It would be interesting to know the reasons for the other absentees. Perhaps as a follow up, Bob Hill could ask them why they were not present, and also let us know if they decline to reply, which I suspect might well be the case.


James said...

All this is well and good. But there are other more important facts:

-Richard Rondel is elected first and foremost as a Deputy, not as a rep for the St Helier Fete, and that should be his priority.

- That other things do come up, even during States sittings, is a fact of life, but the courteous thing to do is to tell people what you are doing first, rather than excuse yourself afterwards. This is what prevails in every other walk of life.

TonyTheProf said...


First, I disagree with you regarding Richard Rondel. As I note, the original debate had been moved from pillar to post. It was not his fault it coincided with a prior appointment, in which he was lead. Why don't you take him up and contact him rather than griping.

Second, on "other things do come up". I have, one one occasion (and I'm not saying this is the same, I'm just giving it as an example) been rung up and told that my partner Annie had died. In those circumstances, doing the courteous thing is the last thing on your mind. If you don't understand that, then you need to widen your imagination a little.

Bob Hill said...

Hi Tony,

Thank you for mentioning my Blog and drawing attention to those Members who were not present for the Vote.

I accept that the debate was twice deferred but it was deferred to a scheduled States Day. In 2005 the States approved my proposition to establish a schedule for States Sittings which would be published around September each year.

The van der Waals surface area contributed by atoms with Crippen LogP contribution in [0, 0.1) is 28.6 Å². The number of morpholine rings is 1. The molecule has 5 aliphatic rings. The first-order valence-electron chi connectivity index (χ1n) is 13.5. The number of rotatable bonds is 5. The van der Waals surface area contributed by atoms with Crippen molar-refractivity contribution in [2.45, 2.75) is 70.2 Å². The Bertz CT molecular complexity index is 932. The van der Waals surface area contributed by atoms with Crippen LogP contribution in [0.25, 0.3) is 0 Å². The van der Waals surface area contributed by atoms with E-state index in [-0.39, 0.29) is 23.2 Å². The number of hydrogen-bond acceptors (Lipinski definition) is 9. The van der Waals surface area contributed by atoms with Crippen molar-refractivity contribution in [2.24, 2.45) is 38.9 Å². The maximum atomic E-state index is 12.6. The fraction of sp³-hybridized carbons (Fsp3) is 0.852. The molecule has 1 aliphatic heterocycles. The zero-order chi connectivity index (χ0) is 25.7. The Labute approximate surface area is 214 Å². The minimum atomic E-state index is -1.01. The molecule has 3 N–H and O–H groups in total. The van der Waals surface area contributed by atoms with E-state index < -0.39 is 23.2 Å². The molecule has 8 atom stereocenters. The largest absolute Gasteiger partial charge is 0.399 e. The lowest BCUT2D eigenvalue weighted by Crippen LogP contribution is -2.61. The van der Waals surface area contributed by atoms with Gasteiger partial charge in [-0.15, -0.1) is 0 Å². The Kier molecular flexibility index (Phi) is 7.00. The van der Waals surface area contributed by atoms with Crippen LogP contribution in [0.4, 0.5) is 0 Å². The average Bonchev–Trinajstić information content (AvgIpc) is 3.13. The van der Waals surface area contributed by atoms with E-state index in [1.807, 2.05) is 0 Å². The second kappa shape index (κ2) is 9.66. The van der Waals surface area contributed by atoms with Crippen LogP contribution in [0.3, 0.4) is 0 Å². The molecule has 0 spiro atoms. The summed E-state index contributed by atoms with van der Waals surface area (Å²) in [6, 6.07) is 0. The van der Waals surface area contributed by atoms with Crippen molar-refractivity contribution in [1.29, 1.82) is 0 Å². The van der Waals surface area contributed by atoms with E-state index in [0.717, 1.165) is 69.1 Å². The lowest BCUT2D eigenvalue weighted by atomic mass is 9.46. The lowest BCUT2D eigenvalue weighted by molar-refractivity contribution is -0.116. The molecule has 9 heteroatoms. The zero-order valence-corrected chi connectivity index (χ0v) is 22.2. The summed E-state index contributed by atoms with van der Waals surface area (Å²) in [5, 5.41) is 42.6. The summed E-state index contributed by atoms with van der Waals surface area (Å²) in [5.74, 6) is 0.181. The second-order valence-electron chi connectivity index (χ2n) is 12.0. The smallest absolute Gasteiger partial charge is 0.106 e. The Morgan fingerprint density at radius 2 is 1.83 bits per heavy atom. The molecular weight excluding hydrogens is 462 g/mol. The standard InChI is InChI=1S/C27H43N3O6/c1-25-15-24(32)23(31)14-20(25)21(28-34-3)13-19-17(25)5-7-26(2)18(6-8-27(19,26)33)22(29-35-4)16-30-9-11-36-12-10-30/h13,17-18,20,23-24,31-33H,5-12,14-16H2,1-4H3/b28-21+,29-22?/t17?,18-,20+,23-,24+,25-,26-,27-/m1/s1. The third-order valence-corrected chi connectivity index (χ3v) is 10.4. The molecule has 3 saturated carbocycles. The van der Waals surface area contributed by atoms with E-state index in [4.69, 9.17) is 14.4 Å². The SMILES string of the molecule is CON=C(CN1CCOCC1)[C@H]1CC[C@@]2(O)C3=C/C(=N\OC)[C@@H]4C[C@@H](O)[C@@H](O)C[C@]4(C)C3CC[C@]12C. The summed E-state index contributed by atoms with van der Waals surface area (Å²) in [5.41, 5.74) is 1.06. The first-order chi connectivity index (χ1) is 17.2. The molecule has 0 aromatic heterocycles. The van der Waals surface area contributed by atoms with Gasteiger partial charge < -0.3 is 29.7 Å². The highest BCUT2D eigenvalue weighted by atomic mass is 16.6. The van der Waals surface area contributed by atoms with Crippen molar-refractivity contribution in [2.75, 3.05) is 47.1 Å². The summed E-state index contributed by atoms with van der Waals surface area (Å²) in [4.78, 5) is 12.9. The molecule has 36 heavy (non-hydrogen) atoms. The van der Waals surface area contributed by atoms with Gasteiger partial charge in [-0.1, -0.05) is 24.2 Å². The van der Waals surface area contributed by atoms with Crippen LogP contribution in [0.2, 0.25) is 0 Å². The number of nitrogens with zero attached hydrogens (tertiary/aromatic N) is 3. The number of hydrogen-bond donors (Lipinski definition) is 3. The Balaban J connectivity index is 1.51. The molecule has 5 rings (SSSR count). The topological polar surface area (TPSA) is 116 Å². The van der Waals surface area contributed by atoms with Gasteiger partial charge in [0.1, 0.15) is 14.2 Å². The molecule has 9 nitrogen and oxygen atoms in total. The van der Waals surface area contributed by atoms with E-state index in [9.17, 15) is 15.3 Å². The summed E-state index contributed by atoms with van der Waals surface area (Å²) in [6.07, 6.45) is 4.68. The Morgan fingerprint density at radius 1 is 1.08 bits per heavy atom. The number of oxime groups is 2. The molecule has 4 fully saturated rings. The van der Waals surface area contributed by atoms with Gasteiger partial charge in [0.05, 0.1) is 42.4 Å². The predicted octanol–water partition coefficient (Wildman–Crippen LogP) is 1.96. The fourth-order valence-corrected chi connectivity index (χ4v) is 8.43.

The purpose of my proposition was to allow Members to record the dates of Sittings in their diaries. The Report with the schedule for the 2013 Sittings was published on 7th September 2012 via R 110/2012 and clearly shows that there was to be a Sitting on 5th March with continuation days on 6th, 7th and 8th if necessary.

States Sittings are supposed to take priority over any others meetings so no one should have been attending other meetings on 6th March. Hansard has now been published and it records that the Abuse debate got underway before lunch and was devoted to Deputy Tadier’s amendment. It is evident that as a result of the support for Deputy Tadier’s amendment, Senator’s Gorst and Le Gresley who were opposing the amendment discussed the matter during the luncheon break, fearing defeat they wisely agreed to support the amendment and made their decision known to Members upon the resumption at 215pm.

Quite often because States Members are late in returning the Chamber after lunch whereby the States is inquorate or has just sufficient Members present for it to continue the debate.

What is now apparent is that a large number of Members were late in returning so missed the first vote which was taken around 225pm. However the fact remains that 11 members missed the first vote and 6, including 2 who were present for the Tadier amendment vote were absent for the second vote, which according to Hansard was taken about 330pm which was 1 hour 15 minutes into the afternoon session.

Whilst it is open for me to draw attention to those Members who were not present it is not my responsibility to account for their absence. If any Member wishes to explain their absence I would be more than willing to publish it in my Blog.

rico sorda said...


If my memory is correct Senator Le Marquand was not present for both votes. Now I could be wrong, and you could check with him, but im sure he was out the chamber. I remeber thinking how the Lime grove boys were off celebrating.